Mutant Ninja Turtles were mysteriously absent during
the 90s. I would have said conspicuously absent but
nobody seemed to miss them. Their demised can be attributed
to eventually reaching over-saturation and finally
imploded. Now they're back due to a new cartoon which
has already spawned a couple of videogames. The latest
game is entitled Teenage Mutant Ninja Turtles: Mutant
Melee and like the last two games, threatens to send
the Turtles back into hibernation or wherever the
hell they went last time.
time the Turtles may take to hiding out of embarrassment.
Mutant Melee is slightly better than Battle Nexus
in terms of control but it lacks a cohesive storyline
and overall the controls still aren't responsive enough.
Like the TMNT games before it, it lacks consistency.
I don't know if it's the convoluted storyline or the
meddling of the developers but the characters don't
come across with the same depth and charm that they
display in the series. Every aspect of this game is
if to appease fans, all of the enemies from the series
are featured in this game. The story tries very hard
to tie them all in but it's stretched and the seams
are showing. Missions are not much more than a few
simple commands that will either have you fight someone
or try not to get yourself hurt. The levels are short
and easy at first. While they remain short they do
increase in difficulty - and some levels don't even
change much except to re-arrange the layout.
"melee" in the title you would expect the
focus of this game to be on combat - which it is.
Unfortunately the combat system still suffers from
sloppy controls issues. Timing is everything in this
game and while I can't be absolutely sure I'm hitting
all the buttons perfectly, I am sure that I'm hitting
them much more accurately than is actually being registered.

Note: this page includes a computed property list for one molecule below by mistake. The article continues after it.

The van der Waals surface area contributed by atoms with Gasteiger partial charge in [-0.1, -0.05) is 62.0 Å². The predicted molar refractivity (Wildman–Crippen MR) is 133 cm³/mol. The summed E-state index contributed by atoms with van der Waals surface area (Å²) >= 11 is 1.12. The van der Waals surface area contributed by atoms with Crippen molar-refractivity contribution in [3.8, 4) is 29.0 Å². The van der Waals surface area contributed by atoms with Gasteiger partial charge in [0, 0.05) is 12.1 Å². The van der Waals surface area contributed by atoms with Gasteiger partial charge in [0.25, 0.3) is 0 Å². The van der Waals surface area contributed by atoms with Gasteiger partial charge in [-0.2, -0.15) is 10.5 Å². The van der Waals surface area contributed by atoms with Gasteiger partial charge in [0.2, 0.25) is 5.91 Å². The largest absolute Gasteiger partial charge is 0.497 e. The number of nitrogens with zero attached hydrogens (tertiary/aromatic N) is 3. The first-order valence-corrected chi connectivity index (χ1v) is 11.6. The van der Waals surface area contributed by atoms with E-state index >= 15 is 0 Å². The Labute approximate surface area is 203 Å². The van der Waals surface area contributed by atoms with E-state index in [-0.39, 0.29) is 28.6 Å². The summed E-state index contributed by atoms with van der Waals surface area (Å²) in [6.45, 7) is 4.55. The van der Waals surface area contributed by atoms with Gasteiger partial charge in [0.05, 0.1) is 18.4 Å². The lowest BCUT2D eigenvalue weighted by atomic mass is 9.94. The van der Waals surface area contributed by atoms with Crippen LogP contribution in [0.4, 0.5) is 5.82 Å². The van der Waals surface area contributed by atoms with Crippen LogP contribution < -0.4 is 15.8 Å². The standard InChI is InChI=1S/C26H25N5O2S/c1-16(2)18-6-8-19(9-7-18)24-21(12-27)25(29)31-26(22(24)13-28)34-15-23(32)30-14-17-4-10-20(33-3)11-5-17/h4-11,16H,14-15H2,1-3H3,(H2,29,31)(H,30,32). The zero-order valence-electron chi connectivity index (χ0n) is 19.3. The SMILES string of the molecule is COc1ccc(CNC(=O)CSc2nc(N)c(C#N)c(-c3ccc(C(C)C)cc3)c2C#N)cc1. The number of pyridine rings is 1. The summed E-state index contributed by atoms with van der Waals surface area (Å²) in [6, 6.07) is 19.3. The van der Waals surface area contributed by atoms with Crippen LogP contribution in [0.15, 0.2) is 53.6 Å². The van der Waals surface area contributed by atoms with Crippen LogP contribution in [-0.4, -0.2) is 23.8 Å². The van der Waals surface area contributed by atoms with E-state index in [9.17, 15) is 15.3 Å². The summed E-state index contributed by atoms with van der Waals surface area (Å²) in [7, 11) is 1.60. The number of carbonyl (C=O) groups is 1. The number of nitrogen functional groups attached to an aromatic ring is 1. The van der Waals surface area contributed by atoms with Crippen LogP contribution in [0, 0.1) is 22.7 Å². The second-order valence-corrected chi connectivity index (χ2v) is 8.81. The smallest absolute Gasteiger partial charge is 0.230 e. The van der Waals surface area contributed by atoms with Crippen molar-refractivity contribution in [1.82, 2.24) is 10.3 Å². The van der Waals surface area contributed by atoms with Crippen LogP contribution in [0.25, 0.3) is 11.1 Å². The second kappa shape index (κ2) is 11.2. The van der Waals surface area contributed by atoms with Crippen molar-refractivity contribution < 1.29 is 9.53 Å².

There is a main and secondary attack for each turtle
as well as a block and counter move. Each turtle has
his own signature move which makes them more or less
valuable for a specific foe or situation. Often you
will have several enemies to fight at once. Instead
of pulling off awesome combos you'll find that some
blocks don't register and you'll take a hit which
puts a serious dent in your combo. There is no "perfect"
time to hit the controls. It's more or less arbitrary.
Just hit the button and hope for the best.
are plenty of unlockable characters but none of them
are much better equipped to deal with the wonky control
system than any other one. It might have been a nice
diversion to play as April but she may as well don
a turtle outfit since she has the same basic moves.
Even the unlockable stages and modes don't offer any
salvation. The four-player modes offers the most fun.
The arenas may be sparse but due to lack of precision
in the controls that's a good thing since there is
less things to get hung up on.
modes in Melee Mode are decent variations of Deathmatch,
KOH and Last Man Standing. In Keep Away you must take
a treasure chest into your possession and guard it
at all costs. The longer you can hold on to it the
more points you will earn. In all of these modes you'll
be kicking, punching and bashing your opponents around
in an effort to stay alive and complete your objective.
At the very least you are all equally matched by the
limitations of the control system.
the game looks like a cheap rendition of the cartoon
series. The movements are smooth but the environments
are best described as "vague" since they
lack no real detail. The lines are repetitive and
uninspired. These are like robot versions of the Turtles
that can't think for themselves. The sound effects
are good and the music is decent but they should be
since they came from the TV show.
twenty bucks, it's not a total rip off but the bargain
price doesn't make the game any better. If you look
around you'll find some really good older titles that
you may have overlooked for about the same price.
Check out more of our reviews for some hot tips.